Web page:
Author Archives: Iver Larsen

How far can we trust our translations?

LNE ends his many questions by asking: Are some things in Scripture inverted simply to make them theologically correct? Are there places in Scripture which should, simply based on the Greek language and not on theology or Church history, be changed? That is a legitimate question from a “humble layman”. When Greek scholars and theologians […]

A question in 1 Cor 11:14-15?

LNE asked on the SHARE page whether the question in these verses could be understood as a statement. The ISV translation takes it as a statement, but everybody else take it as a question. (The Wycliffe Bible is unclear, the only other contender to the statement option.) It is quite true that it can be […]

Isaiah 7:14

Few verses have been disputed more that this verse when it comes to Bible translation and theology. I’ll try to keep myself to linguistics. One of the ways to study the range of meaning of any word or phrase is to look at how it is used in context. When the dictionaries say one thing […]

John 4:16-18

In the previous post there were some good and insightful comments on how to translate emphasis, and I thought it worthwhile to take the example from John 4 out from the general thread on theory. The text of these 3 verses is in the middle of a conversation between Jesus and an unnamed Samaritan woman. […]

Breaking things apart

Translation has two separate steps. One: interpretation, i.e. studying the original text in its linguistic and cultural context. Two: translation, i.e. choose words in another language and put those words together in a certain order with the intention of communicating as clearly and accurately as possible the assumed intended meaning to a new audience. The […]

Measurements and money

Jonathan Morgan asked on the Share page: Another thing I have noticed is the translation of weights and measures in Bibles. Some Bibles will try to stick to the original units (e.g. “cubits”, “talents”, “denarii”, “ephah”, “bath”, etc.). Others will try to render them into modern units. Both lead to problems. Any thoughts on which […]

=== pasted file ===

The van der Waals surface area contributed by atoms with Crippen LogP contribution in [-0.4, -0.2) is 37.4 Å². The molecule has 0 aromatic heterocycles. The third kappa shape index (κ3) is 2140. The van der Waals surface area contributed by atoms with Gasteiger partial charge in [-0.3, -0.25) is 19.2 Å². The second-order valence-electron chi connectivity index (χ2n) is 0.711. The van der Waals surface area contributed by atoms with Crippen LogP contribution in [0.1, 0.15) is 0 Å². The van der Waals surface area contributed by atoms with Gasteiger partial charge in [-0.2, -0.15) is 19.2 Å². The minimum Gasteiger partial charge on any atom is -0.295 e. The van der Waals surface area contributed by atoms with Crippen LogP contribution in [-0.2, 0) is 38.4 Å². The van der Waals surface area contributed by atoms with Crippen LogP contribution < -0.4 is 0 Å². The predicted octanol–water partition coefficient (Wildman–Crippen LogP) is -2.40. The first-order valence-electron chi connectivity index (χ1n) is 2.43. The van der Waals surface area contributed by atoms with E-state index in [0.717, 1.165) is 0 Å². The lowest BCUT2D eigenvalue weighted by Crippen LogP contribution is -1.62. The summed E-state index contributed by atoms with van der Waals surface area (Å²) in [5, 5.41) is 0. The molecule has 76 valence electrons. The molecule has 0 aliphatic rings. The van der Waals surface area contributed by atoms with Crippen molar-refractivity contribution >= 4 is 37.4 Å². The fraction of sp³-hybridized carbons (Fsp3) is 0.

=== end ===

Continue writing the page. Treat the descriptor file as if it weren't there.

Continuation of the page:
1 Cor 13:7 – the language of love

One of the most famous and beloved passages in the NT is 1 Cor 13. I have been digging into the Greek text of verse 7 recently and thought I might share my thoughts with you. The Greek words are: πάντα στέγει, πάντα πιστεύει, πάντα ἐλπίζει, πάντα ὑπομένει. RSV provides a fairly literal translation: Love […]

2 Thessalonians 2:6-7

How does one go about interpreting such a difficult passage? I suggest that the best way is to look at context, first in this chapter, secondly in the whole of 1 and 2 Thessalonians, and thirdly in other NT passages that appear to touch on the same topic. Rather than quote the Greek text, I’ll […]


Shoeb Raza asked on the Share page: I would like to know [your] opinion on the word “bank” & “bankers” used in various english versions of the Bible; is this usage anachronistic? By this word one might take as we deposit in banks nowadays, same were the practice back then. How would a common person […]

Use of footnotes

Russell Allen asked on the Share page: What is the proper role for footnotes in a translation? Since I presented an article  last year on how we used footnotes in our Danish Bible translation, let me just copy the 10 usages we had: When terms for measurements or money are used in the translation which […]


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